As Catholics, she said, we recognize that each person is made in the image and likeness of God, and that this fact is the source of our inherent dignity, “and that naturally extends to protecting and cherishing every person’s life.”
“It’s important because it’s part of our identity, being Catholic, so it is something that all of us need to be aware of and embrace, whatever our age, which certainly includes young people,” McGuire said.
Furthermore, McGuire points out that older generations have already done so much to contribute to the pro-life cause and creating a culture of life, and there is a great deal that young people can learn from them. “So it’s important because we are all in this together, and we need to continue both receiving and passing on that respect for life,” she said.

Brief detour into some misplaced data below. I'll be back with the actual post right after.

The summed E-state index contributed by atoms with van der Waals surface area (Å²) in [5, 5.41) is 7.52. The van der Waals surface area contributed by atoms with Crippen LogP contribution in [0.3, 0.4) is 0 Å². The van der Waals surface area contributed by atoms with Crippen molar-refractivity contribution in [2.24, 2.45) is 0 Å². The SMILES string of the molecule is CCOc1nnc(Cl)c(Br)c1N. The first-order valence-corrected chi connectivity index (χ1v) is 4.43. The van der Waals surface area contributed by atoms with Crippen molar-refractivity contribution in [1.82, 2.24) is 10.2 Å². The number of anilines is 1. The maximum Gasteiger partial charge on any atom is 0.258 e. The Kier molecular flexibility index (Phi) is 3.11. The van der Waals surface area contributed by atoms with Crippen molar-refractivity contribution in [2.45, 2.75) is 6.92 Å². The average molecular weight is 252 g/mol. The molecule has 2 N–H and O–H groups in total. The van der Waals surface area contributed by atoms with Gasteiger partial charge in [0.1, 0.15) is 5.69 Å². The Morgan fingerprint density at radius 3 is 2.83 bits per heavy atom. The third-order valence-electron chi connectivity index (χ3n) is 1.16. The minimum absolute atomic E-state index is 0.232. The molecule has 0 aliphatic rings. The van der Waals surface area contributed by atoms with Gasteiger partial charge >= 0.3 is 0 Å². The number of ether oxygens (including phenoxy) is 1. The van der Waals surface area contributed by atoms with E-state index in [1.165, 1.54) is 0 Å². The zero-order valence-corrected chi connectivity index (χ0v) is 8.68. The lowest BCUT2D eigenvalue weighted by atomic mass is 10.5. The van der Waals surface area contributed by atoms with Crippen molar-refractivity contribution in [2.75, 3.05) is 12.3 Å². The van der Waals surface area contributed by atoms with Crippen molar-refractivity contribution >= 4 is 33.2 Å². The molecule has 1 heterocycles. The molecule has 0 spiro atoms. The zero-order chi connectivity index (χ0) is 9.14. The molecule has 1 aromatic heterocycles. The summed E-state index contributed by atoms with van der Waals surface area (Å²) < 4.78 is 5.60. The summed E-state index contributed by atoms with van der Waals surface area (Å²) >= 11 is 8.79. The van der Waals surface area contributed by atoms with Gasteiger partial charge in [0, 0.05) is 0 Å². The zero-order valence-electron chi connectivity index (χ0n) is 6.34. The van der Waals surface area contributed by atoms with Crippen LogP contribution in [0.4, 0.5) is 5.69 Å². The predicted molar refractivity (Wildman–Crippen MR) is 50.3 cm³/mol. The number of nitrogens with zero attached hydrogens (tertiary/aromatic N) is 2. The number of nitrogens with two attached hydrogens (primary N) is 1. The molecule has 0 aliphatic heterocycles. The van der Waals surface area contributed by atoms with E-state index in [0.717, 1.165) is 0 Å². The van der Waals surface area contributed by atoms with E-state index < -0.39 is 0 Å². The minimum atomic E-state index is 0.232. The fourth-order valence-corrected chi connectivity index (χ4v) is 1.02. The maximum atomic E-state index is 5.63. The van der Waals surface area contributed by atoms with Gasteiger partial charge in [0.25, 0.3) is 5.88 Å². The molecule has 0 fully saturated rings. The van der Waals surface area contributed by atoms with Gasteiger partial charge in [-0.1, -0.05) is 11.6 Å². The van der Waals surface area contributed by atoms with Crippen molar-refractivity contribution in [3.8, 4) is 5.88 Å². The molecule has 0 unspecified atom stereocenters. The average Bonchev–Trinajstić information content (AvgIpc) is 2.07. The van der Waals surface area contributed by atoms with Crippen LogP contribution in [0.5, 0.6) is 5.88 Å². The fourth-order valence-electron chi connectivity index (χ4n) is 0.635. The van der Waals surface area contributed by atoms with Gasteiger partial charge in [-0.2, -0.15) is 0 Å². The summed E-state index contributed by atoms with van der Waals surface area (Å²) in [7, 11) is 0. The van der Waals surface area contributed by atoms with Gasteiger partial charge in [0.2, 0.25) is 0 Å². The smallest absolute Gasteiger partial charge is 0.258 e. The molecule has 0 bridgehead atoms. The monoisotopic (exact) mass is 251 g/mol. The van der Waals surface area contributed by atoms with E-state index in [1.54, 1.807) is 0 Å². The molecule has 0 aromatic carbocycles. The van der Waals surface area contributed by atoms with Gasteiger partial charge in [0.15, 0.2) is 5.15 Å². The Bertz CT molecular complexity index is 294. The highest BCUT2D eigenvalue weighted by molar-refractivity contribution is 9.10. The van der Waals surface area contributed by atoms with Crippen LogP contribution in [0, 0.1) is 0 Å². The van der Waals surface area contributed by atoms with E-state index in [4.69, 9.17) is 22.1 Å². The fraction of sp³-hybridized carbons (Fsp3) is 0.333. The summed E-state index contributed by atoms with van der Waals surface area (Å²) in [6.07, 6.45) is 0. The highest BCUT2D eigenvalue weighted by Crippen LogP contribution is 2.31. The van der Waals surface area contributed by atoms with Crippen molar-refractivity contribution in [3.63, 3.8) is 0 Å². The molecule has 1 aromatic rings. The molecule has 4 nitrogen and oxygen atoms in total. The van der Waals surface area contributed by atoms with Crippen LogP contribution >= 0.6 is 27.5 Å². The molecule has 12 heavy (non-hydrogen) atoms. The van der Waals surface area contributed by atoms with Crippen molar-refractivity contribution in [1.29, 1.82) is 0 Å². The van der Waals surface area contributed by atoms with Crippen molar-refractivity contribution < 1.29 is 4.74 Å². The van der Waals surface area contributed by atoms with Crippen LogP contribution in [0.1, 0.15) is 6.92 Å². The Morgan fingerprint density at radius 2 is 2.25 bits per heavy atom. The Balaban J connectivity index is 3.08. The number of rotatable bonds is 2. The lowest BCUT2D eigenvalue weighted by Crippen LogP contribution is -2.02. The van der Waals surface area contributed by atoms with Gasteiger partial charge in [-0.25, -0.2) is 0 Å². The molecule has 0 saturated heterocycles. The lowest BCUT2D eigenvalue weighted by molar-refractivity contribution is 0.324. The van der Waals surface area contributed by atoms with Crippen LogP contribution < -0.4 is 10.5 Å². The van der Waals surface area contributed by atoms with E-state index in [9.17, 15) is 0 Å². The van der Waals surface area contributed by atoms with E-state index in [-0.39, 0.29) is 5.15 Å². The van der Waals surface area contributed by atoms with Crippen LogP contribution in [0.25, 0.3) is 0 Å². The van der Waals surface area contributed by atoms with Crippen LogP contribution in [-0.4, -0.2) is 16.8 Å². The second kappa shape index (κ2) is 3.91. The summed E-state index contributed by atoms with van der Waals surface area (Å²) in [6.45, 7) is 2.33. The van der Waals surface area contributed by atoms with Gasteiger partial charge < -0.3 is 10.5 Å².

“We’ve certainly been facing challenges for decades in our own country, but we’re continuing to see other issues becoming more and more of a threat, like the attempted legalization of assisted suicide,” said McGuire. “It is legal in certain states, and there has certainly been a larger push for that in recent times. There’s definitely quite enough work to do that it’s not something that is going to be ending any time soon!”
McGuire does not see that as cause for discouragement, however. The vibrancy and youth of the pro-life movement in the United States gives a great deal of hope, as does the foundational principles of our faith. “Because of who we are as Catholics, we are rooted in Christ, he gives us our own little pieces of the vineyard to tend.”
One particular pro-life initiative that gives McGuire hope is 9 Days for Life, a novena prayed in late January. McGuire feels that this can be a great way to get started for those who do not know just what to do to help the pro-life cause.
“Many of us do respect life, but are often unsure of what our role should be beyond attending an event like the March for Life once a year,” she said. “9 Days for Life is another great way to help.”